The lead IV acetate formula or the lead tetraacetate is a chemical compound that has the chemical formula i.e. Pb(C2H3O2)4. It is a solid that has no colour and is soluble with the nonpolar organic solvents, indicating that it is not a type of salt. It is degraded or spoiled by the moisture present in the air and it is typically stored with the additional acetic acid. The compound is useful in the process of organic synthesis.
Structure and Formula
In the solid-state the lead (IV) centres are synchronized by 4 acetate ions, these ions are bidentate, each coordinates by 2 oxygen atoms at a time. The lead atom is 8 coordinate and the O atoms form a flattened trigonal dodecahedron. An image showing its chemical structure is below in the common representations that we generally use for the organic molecules:
Image Source: sigmaaldrich.com
Reagent in Organic Chemistry
The lead tetraacetate is a durable and strong oxidizing agent, moreover, it is a source of the acetyloxy groups and a general reagent for the introduction of the lead into the organolead compounds. Some of its various uses in organic chemistry are:
Acetylation of benzylic, allylic and α-oxygen ether C-H bonds, such as the photochemical transformation of the dioxane to 1,4-dioxene by the 2-acetoxy-1,4-dioxane intermediate and the transformation of α-pinene to the verbenone.
An alternate reagent to the bromine in the Hofmann reorganization.
The oxidation of the hydrazones to the diazo compounds such as that of hexafluoroacetone hydrazone to the bis (trifluoromethyl) diazomethane.
Formation of aziridines, such as the reaction of the N-aminophthalimide and the stilbene.
Cleavage of α-hydroxy acids or 1,2 diols to their corresponding aldehydes or the ketones, frequently replacing ozonolysis, for example, the oxidation of the di-n-butyl d-tartrate to the n-butyl glyoxylate.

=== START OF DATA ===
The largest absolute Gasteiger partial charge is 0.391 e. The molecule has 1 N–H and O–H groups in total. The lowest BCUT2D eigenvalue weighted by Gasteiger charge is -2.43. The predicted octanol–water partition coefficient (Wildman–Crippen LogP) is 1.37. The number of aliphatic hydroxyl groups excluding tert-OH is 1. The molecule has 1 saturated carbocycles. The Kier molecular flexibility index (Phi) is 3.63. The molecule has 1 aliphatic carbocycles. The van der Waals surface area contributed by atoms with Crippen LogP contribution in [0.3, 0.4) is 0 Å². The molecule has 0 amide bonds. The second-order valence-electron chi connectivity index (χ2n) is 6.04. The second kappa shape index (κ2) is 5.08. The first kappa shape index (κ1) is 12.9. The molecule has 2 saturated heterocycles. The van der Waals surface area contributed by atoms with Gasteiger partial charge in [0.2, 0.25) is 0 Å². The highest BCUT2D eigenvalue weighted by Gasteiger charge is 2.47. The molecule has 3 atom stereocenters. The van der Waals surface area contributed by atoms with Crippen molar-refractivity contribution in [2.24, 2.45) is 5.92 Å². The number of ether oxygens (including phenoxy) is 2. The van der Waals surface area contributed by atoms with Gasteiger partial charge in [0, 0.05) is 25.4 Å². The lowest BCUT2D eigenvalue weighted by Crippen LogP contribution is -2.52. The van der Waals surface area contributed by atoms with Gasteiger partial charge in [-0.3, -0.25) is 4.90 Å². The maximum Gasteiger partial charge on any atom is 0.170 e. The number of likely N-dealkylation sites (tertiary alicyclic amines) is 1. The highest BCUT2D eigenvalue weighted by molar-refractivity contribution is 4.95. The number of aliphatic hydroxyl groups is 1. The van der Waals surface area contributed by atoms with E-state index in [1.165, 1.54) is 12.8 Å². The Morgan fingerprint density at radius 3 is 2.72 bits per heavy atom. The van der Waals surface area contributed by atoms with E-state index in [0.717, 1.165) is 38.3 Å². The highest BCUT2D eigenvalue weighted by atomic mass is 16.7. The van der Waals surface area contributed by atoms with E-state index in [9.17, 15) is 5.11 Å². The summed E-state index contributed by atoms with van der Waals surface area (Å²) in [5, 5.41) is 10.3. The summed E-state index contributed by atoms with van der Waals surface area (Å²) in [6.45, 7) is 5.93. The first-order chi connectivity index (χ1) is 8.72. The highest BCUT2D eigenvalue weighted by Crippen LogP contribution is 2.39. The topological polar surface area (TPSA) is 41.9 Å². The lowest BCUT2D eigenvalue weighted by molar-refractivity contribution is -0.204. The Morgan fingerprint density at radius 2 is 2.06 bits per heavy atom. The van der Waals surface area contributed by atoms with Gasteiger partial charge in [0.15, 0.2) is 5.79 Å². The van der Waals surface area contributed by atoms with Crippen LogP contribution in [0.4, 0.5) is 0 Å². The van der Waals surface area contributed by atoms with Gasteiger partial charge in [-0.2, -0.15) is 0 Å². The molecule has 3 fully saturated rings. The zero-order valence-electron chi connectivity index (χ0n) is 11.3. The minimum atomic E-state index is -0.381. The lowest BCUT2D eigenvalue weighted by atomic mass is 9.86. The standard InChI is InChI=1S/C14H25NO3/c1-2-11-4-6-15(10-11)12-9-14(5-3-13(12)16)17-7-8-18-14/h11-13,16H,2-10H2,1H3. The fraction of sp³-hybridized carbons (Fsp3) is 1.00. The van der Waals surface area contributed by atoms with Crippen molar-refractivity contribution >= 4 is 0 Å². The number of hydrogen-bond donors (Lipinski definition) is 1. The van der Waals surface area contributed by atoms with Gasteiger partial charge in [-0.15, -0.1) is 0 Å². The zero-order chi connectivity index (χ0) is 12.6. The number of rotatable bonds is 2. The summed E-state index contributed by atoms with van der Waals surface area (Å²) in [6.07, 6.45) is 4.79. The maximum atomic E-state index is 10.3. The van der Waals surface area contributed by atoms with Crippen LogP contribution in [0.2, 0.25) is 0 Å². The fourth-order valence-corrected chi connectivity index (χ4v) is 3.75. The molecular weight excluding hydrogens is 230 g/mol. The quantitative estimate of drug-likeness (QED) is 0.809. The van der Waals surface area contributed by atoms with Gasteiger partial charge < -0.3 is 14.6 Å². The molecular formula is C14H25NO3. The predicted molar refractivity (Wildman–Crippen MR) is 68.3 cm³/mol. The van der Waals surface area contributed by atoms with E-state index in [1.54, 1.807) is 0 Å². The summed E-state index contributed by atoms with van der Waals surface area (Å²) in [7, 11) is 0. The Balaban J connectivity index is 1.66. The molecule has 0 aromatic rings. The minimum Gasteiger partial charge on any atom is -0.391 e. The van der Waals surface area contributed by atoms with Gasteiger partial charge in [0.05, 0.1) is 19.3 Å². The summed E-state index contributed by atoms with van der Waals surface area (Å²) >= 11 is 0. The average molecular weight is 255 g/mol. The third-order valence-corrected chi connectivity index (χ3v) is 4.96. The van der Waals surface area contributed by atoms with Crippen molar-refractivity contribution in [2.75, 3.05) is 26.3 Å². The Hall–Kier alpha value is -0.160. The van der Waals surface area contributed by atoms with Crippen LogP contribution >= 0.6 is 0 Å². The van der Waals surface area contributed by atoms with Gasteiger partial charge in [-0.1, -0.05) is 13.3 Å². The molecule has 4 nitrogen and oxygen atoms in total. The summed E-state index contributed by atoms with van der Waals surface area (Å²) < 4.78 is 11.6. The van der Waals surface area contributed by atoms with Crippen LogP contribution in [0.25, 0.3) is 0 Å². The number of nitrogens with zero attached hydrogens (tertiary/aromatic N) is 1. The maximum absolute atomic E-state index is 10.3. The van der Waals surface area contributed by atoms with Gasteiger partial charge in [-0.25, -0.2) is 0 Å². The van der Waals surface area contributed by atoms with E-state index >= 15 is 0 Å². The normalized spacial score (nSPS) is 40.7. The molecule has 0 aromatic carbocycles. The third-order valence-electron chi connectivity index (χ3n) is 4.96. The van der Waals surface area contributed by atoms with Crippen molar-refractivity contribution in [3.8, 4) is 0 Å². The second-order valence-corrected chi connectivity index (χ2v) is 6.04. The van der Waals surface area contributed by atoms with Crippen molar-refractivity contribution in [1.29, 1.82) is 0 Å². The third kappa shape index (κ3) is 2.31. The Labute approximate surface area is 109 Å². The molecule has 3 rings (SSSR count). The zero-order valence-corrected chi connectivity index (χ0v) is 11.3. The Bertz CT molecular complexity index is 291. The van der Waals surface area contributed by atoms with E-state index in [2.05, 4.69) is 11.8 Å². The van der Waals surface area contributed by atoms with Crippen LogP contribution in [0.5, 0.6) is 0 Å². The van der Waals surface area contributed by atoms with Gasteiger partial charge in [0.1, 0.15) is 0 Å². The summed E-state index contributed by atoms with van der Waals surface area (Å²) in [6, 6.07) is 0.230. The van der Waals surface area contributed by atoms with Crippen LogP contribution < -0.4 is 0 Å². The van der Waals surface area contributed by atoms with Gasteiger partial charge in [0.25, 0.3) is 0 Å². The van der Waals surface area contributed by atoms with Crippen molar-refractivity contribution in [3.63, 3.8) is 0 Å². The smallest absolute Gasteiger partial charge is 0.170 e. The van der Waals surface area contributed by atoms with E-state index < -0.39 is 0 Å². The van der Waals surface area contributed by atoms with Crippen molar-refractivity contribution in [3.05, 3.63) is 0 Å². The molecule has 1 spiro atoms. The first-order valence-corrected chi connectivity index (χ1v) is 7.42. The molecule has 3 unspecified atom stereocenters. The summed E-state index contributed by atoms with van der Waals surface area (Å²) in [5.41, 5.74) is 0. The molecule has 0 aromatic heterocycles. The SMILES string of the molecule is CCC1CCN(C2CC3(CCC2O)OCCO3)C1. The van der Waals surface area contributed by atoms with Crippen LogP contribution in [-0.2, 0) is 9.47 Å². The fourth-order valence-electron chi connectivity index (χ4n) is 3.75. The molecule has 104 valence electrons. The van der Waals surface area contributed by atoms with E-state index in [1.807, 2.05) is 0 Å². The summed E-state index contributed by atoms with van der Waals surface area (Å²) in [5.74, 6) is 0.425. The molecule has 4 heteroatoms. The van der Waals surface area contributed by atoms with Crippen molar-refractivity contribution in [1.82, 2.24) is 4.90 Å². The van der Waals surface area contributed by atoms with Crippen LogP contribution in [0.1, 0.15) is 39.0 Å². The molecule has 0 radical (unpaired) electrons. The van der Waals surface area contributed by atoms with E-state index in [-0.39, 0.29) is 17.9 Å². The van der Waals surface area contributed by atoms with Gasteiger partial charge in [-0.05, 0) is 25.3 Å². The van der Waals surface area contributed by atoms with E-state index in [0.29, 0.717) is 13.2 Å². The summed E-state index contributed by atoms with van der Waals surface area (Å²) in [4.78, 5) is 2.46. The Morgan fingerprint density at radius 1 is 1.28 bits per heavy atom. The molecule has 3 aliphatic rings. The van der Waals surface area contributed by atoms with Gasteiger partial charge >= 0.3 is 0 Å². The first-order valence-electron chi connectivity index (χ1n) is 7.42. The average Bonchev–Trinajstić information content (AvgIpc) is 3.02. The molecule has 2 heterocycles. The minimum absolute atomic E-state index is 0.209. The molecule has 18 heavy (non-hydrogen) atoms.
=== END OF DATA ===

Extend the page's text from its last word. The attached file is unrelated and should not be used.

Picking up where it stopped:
Reaction with the alkenes for producing the γ-lactones.
Oxidation of the alcohols containing a δ-proton to the cyclic ethers.
Oxidative cleavage of the definite allyl alcohols in the conjunction with the ozone.
Conversion of acetophenones to phenylacetic acids.
Decarboxylation of the carboxylic acids to the alkyl halides in the Kochi reaction.
The lead (IV) acetate may be fatal when we ingest it, inhale it, or absorb it through our skin. It can cause irritation to the skin of a living being, it can also affect the eyes and the respiratory tract at the same time. It is a neurotoxin as well. Moreover, it also affects the gum tissue, the central nervous system, kidneys, blood vessels, and the blood as well, and also the reproductive system of a human being.
It is applicable in the process of organic synthesis as an oxidizing agent.
It looks like pink colour or sometimes as colourless crystals. It has a melting point of approximately 175 °C, whereas, it decomposes at the nailing point. Further, the density of the lead IV acetate is near about 2.228 g/cm3. Moreover, it has a molar mass of 443.376 g/mol.
It dissolves in the water, as it is soluble inside the water. However, it is also soluble with the hot glacial acetic acid, benzene, chloroform, tetra-chloro ethane, and the nitrobenzene as well.
Solved Example for You
Question: What is the preparation reaction for the Lead IV Acetate i.e. Pb(C2H3O2)4?
Solution: It is generally prepared by treating red lead with the acetic acid and the acetic anhydride i.e. Ac2O, which absorbs the water (H2O). The net reaction is given below:
Pb3O4 + 4 Ac2O → Pb(OAc)4 + 2 Pb(OAc)2
The remaining lead (II) acetate can be easily oxidized to the tetraacetate partially, as shown in the reaction below:
2 Pb(OAc)2 + Cl2 → Pb(OAc)4 + PbCl2.